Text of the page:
In Gassho,

Sara H.


Regards what bhiksu/ni mean in Sanskrit, it comes from the root term bhiks, meaning "to beg"; and refers to those religious mendicants who live by begging for alms. While there are obvious overlaps with the English term monk, from mono, "to be alone", they are not identical. But, perhaps getting all this stuff requires a fair amount of linguistic and cultural-historical work, so I'll point you to Bronkhorst's book on Two Traditions of Asceticism in Ancient India, to fill out the details of bhiksu, sadhu, parivrajika, agarika, samnyasi, etc. etc.

But, whatever the term means, the Buddhist Vinaya(s) point out a number of ways in which one is, or is not, a bhiksu/ni. In short, one needs to have undergone the full ordination (upasampada). This in turn requires an upadhyaya and two acaryas, along with seven other (two other in the border lands) witness acaryas. Each of these must in turn have undergone full ordination, and have at least ten years (varsa) as such. Then there is the whole ordination process itself, which is fairly detailed. The Chinese based theirs on the Dharmagupta Vinaya from the time of Master Daoxuan onwards. But, the point is, without all this, one is simply not a bhiksu/ni - the Vinaya has the Buddha stating it quite clearly. As I mentioned previously, this is the basic standpoint of Chan, as well. So, from that point of view, no full ordination, no bhiksu status. Saying they are "monastic" but not "bhiksu" is going to get confusing from a Chan point of view, because it will depend on what term one wants to render "monastic" in with Chinese. And then we'll get down to just playing with different terms. (If we aren't there already!)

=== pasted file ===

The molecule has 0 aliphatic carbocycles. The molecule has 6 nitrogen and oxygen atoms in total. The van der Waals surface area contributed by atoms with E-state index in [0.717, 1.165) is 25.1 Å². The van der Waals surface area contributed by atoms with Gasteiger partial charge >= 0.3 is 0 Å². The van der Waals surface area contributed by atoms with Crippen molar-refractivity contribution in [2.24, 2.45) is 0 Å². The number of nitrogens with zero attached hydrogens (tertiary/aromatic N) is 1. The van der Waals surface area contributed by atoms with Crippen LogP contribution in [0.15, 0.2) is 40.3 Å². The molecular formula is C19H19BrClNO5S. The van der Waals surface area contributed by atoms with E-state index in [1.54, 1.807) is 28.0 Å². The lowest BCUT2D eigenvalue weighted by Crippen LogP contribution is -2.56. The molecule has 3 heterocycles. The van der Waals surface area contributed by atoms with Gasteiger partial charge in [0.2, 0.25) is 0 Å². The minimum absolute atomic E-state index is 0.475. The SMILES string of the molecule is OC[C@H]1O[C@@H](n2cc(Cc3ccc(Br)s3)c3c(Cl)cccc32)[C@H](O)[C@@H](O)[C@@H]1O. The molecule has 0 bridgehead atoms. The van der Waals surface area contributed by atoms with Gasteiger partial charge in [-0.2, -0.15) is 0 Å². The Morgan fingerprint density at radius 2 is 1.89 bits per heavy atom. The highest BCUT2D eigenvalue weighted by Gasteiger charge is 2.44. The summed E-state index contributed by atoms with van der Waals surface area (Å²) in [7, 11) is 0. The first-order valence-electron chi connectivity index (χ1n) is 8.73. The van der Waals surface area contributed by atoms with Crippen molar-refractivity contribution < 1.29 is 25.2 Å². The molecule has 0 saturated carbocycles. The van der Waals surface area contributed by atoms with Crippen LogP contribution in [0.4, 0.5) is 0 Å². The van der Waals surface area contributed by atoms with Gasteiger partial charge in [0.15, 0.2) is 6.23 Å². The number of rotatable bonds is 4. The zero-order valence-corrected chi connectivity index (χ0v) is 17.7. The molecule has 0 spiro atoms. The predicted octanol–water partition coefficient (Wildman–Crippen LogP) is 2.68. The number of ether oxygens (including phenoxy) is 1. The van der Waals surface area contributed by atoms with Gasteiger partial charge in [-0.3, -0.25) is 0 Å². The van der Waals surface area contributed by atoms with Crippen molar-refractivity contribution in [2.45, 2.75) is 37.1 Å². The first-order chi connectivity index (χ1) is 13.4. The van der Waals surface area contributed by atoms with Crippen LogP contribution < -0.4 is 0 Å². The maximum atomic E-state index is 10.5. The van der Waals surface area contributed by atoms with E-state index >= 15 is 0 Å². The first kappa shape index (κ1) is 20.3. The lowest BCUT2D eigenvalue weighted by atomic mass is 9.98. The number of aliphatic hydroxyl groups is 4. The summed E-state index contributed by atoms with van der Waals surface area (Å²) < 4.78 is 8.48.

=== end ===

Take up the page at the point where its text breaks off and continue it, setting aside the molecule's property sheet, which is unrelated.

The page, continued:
Likewise too, I am sure that Western religious orders of whatever stripe all have their own formal ordination process. To have not undergone that, but to claim, for example, to be a Catholic priest, is not going to be accepted by and large. Likewise for the Buddhists - and again, the Vinaya states this as such. One simply living such a lifestyle without the ordination is a bogus bhiksu/ni. I am not sure what "international monastic organizations" you refer to; or what "Asians" you refer to, either.

Having so said, and this often comes across rather heavy, as Khedrup-la has said, I also rejoice in the actions of those who live such a lifestyle. My own uncle, for example, a life long celibate practitioner and now living full time in a vihara, falls into this category. Nobody calls him a bhiksu/ni, or even a monk, as far as I know. But, its great practice, whatever the case.

~~ Huifeng
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Re: chan/seon/rinzai/soto differences

Postby Sara H » Sun Feb 03, 2013 1:30 pm

I updated my last post, I think you should take a look at what I edited in Huifeng,

But as I said, they do not consider themselves vinaya, they consider themselves monastics.

And, they are considered such by others.

And, they do beg. They live on alms, and the donations of the Sangha. They do not charge for retreats, and go on traditional alms rounds.

Like I said, they are a modern adaptation of something. They do not claim to be vinaya, but Astus original comment was that he asserted that monastics in Buddhism must be vinaya, and that is simply not the case. There are monks who are not.

Some "vinaya" monks do not keep to the entire vinaya, again, for practical reasons.

Especially in the cases of the hygiene stuff, that stuff is rapidly being abandoned in the modern world, as modern innovations have taken the place of the need of the old rules.

Buddhism does get updated, this is not the Christian bible here.

In Gassho,

Sara H.

EDIT: here, I'll just quote some of what I said for easy reference: